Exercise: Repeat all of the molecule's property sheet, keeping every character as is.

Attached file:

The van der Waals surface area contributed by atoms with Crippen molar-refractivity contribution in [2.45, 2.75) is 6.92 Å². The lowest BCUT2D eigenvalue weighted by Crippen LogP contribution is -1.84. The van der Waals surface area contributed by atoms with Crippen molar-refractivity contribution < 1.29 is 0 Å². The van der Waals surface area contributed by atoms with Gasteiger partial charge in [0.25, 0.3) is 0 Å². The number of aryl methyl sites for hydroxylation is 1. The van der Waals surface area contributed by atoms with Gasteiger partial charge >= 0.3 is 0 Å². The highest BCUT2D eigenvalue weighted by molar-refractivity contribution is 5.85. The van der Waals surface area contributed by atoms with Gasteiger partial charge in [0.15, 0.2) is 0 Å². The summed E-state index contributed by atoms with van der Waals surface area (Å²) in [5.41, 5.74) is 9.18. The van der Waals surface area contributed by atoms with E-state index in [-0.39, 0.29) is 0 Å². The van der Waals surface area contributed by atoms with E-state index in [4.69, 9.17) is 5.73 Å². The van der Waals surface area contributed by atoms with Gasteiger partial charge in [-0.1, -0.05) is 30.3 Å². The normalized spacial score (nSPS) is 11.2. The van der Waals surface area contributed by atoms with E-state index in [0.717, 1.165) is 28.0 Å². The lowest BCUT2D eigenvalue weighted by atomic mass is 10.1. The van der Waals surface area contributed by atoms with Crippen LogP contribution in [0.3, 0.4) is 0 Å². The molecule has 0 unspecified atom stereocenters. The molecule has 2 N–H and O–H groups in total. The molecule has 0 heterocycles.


The van der Waals surface area contributed by atoms with Crippen molar-refractivity contribution in [2.45, 2.75) is 6.92 Å². The lowest BCUT2D eigenvalue weighted by Crippen LogP contribution is -1.84. The van der Waals surface area contributed by atoms with Crippen molar-refractivity contribution < 1.29 is 0 Å². The van der Waals surface area contributed by atoms with Gasteiger partial charge in [0.25, 0.3) is 0 Å². The number of aryl methyl sites for hydroxylation is 1. The van der Waals surface area contributed by atoms with Gasteiger partial charge >= 0.3 is 0 Å². The highest BCUT2D eigenvalue weighted by molar-refractivity contribution is 5.85. The van der Waals surface area contributed by atoms with Gasteiger partial charge in [0.15, 0.2) is 0 Å². The summed E-state index contributed by atoms with van der Waals surface area (Å²) in [5.41, 5.74) is 9.18. The van der Waals surface area contributed by atoms with E-state index in [-0.39, 0.29) is 0 Å². The van der Waals surface area contributed by atoms with E-state index in [4.69, 9.17) is 5.73 Å². The van der Waals surface area contributed by atoms with Gasteiger partial charge in [-0.1, -0.05) is 30.3 Å². The normalized spacial score (nSPS) is 11.2. The van der Waals surface area contributed by atoms with E-state index in [0.717, 1.165) is 28.0 Å². The lowest BCUT2D eigenvalue weighted by atomic mass is 10.1. The van der Waals surface area contributed by atoms with Crippen LogP contribution in [0.3, 0.4) is 0 Å². The molecule has 0 unspecified atom stereocenters. The molecule has 2 N–H and O–H groups in total. The molecule has 0 heterocycles.